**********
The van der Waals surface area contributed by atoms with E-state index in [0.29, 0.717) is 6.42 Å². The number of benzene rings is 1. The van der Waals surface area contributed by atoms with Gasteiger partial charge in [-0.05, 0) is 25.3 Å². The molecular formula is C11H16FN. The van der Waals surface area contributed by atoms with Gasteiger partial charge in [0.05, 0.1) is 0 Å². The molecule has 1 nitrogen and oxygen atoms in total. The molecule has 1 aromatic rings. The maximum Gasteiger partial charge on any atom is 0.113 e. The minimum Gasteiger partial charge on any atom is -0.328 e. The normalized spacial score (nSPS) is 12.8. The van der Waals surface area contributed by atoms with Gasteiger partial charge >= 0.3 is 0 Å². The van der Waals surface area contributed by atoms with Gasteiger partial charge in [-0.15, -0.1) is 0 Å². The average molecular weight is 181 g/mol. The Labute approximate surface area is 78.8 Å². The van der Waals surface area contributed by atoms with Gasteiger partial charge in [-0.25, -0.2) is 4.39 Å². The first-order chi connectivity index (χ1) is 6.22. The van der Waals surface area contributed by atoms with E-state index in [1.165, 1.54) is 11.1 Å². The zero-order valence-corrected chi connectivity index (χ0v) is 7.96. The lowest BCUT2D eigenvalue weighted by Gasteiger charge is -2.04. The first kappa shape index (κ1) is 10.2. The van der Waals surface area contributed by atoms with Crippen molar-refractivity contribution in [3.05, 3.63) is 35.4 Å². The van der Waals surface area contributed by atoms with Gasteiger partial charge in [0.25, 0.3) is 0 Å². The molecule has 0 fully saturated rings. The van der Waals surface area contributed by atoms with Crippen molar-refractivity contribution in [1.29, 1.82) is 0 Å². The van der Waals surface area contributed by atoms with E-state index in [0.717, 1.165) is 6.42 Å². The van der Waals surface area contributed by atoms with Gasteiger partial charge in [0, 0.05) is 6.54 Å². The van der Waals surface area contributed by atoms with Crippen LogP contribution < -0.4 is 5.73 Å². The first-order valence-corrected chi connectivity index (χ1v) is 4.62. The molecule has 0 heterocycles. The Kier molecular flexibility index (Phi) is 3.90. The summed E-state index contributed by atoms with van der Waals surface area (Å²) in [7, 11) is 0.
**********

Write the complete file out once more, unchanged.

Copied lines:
The van der Waals surface area contributed by atoms with E-state index in [0.29, 0.717) is 6.42 Å². The number of benzene rings is 1. The van der Waals surface area contributed by atoms with Gasteiger partial charge in [-0.05, 0) is 25.3 Å². The molecular formula is C11H16FN. The van der Waals surface area contributed by atoms with Gasteiger partial charge in [0.05, 0.1) is 0 Å². The molecule has 1 nitrogen and oxygen atoms in total. The molecule has 1 aromatic rings. The maximum Gasteiger partial charge on any atom is 0.113 e. The minimum Gasteiger partial charge on any atom is -0.328 e. The normalized spacial score (nSPS) is 12.8. The van der Waals surface area contributed by atoms with Gasteiger partial charge >= 0.3 is 0 Å². The van der Waals surface area contributed by atoms with Gasteiger partial charge in [-0.15, -0.1) is 0 Å². The average molecular weight is 181 g/mol. The Labute approximate surface area is 78.8 Å². The van der Waals surface area contributed by atoms with Gasteiger partial charge in [-0.25, -0.2) is 4.39 Å². The first-order chi connectivity index (χ1) is 6.22. The van der Waals surface area contributed by atoms with E-state index in [1.165, 1.54) is 11.1 Å². The zero-order valence-corrected chi connectivity index (χ0v) is 7.96. The lowest BCUT2D eigenvalue weighted by Gasteiger charge is -2.04. The first kappa shape index (κ1) is 10.2. The van der Waals surface area contributed by atoms with Crippen molar-refractivity contribution in [3.05, 3.63) is 35.4 Å². The van der Waals surface area contributed by atoms with Gasteiger partial charge in [0.25, 0.3) is 0 Å². The molecule has 0 fully saturated rings. The van der Waals surface area contributed by atoms with Crippen molar-refractivity contribution in [1.29, 1.82) is 0 Å². The van der Waals surface area contributed by atoms with E-state index in [0.717, 1.165) is 6.42 Å². The van der Waals surface area contributed by atoms with Gasteiger partial charge in [0, 0.05) is 6.54 Å². The van der Waals surface area contributed by atoms with Crippen LogP contribution < -0.4 is 5.73 Å². The first-order valence-corrected chi connectivity index (χ1v) is 4.62. The molecule has 0 heterocycles. The Kier molecular flexibility index (Phi) is 3.90. The summed E-state index contributed by atoms with van der Waals surface area (Å²) in [7, 11) is 0.